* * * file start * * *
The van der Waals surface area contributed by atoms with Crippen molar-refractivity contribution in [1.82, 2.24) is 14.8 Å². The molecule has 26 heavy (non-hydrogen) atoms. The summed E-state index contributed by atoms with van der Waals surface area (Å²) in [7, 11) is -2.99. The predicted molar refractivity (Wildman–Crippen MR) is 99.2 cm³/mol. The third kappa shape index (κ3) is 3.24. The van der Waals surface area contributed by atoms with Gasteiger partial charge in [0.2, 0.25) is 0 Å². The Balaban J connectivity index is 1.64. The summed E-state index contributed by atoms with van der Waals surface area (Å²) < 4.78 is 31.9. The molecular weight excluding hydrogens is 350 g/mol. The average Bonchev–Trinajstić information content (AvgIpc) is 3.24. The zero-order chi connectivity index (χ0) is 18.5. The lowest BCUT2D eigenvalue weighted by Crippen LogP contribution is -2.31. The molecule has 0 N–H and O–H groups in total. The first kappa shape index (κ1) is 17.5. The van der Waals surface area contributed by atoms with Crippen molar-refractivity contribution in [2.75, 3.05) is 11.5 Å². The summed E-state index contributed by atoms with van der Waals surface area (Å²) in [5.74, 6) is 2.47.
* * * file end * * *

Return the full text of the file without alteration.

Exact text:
The van der Waals surface area contributed by atoms with Crippen molar-refractivity contribution in [1.82, 2.24) is 14.8 Å². The molecule has 26 heavy (non-hydrogen) atoms. The summed E-state index contributed by atoms with van der Waals surface area (Å²) in [7, 11) is -2.99. The predicted molar refractivity (Wildman–Crippen MR) is 99.2 cm³/mol. The third kappa shape index (κ3) is 3.24. The van der Waals surface area contributed by atoms with Gasteiger partial charge in [0.2, 0.25) is 0 Å². The Balaban J connectivity index is 1.64. The summed E-state index contributed by atoms with van der Waals surface area (Å²) < 4.78 is 31.9. The molecular weight excluding hydrogens is 350 g/mol. The average Bonchev–Trinajstić information content (AvgIpc) is 3.24. The zero-order chi connectivity index (χ0) is 18.5. The lowest BCUT2D eigenvalue weighted by Crippen LogP contribution is -2.31. The molecule has 0 N–H and O–H groups in total. The first kappa shape index (κ1) is 17.5. The van der Waals surface area contributed by atoms with Crippen molar-refractivity contribution in [2.75, 3.05) is 11.5 Å². The summed E-state index contributed by atoms with van der Waals surface area (Å²) in [5.74, 6) is 2.47.